The original Republican bill was to be passed in conjunction with the Michigan Religious Freedom Restoration Act (MiRFRA), which sought to protect people’s “deeply held religious beliefs” from certain government actions. Activists and the LGBT community have nicknamed the act a “license to discriminate,” fearing that the passing of this act could provide avenues for religion to be used as a weapon.
While both sides of the political spectrum are seeking protections for sexual orientation, leaving gender expression and gender identity out of the equation poses significant dangers for all LGBT individuals. Removing the expression protections leaves those who act or present as more “butch” or more “femme” than an assumed gender presentation, for example, at risk for discrimination that can come from any corner. ELCRA is more than just a workplace equality issue; it is a statewide incentive to keep more innovative, diverse minds from leaving the state.
A recent Gallup poll found that 5.4 million people in the workplace identify as LGBT. Studies on resume content have found that individuals who identify as LGBT or have LGBT qualifications listed on their resume are less likely to get a call back than someone who doesn’t have those skills listed, Goldberg said.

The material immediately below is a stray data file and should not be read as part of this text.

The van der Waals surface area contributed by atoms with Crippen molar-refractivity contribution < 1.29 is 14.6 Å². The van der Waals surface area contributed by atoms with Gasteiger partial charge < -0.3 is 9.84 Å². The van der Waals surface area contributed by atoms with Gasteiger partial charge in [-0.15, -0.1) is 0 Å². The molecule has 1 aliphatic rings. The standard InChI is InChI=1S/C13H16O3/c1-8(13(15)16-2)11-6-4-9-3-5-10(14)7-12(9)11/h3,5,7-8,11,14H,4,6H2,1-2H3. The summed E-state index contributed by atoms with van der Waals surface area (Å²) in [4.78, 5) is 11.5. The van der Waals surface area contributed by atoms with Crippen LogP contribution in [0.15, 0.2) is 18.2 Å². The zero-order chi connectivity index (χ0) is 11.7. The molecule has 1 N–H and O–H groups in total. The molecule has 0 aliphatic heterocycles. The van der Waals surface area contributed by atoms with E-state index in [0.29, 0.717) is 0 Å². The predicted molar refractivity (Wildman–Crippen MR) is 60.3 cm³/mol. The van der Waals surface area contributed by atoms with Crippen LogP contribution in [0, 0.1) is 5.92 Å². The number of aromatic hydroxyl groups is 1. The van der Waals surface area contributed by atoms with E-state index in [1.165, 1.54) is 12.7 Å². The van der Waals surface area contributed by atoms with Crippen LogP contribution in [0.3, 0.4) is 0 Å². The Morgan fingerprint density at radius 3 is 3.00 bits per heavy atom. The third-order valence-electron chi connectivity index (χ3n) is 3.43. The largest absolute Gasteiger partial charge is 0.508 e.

“When we think of America, we think of the basic bargain: you work hard, you get ahead. For LGBT people, that basic bargain is broken,” Goldberg said. “For LGBT people it is harder to find and keep a good job. And then once you get that job, you work just as hard but get fewer benefits and pay more in taxes.”
Equality Michigan, big businesses and other groups such as Freedom Michigan (a coalition of people focused on updating the ELCRA with all LGBT protections included) fought hard last year to keep MiRFRA from showing up on Snyder’s desk for signature. However, MiRFRA has been reintroduced into the Senate by State Sen. Mike Shirkey, R-Clark Lake. Organizers are urging Michiganders to get active in fighting the passing of the bill by joining LGBT equality groups and contacting their state representatives.
An amendment to the ELCRA may not happen in 2015 despite a push from the LGBT movement. In his State of the State speech, Gov. Snyder said that he would like to see continued discussion on the ELCRA amendment. However, House Speaker Kevin Cotter, R-Mt.Pleasant, has already stated that ELCRA is not on the top of his list. Thus, Equality Michigan has started preparing for a 2016 ballot initiative that could cost upwards of $20 million.
“We’ve gotten smarter in our organizing,” Warren said, “I think we have the best coalition that we’ve ever had with activists from the LGBT community, with allies, with business folks, with folks from academia and folks from public policy. We have everybody coming to the table in a very different way to say, ‘This is morally the right thing to do,’ because everyone deserves protection in the workplace, at home, and to not worry about being evicted because their landlord doesn’t like how they look or who they share their home with. We also know economically it is one of the most important things that we can do.”

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Between The Lines has been publishing LGBTQ-related content in Southeast Michigan since the early '90s. This year marks the publication's 27th anniversary.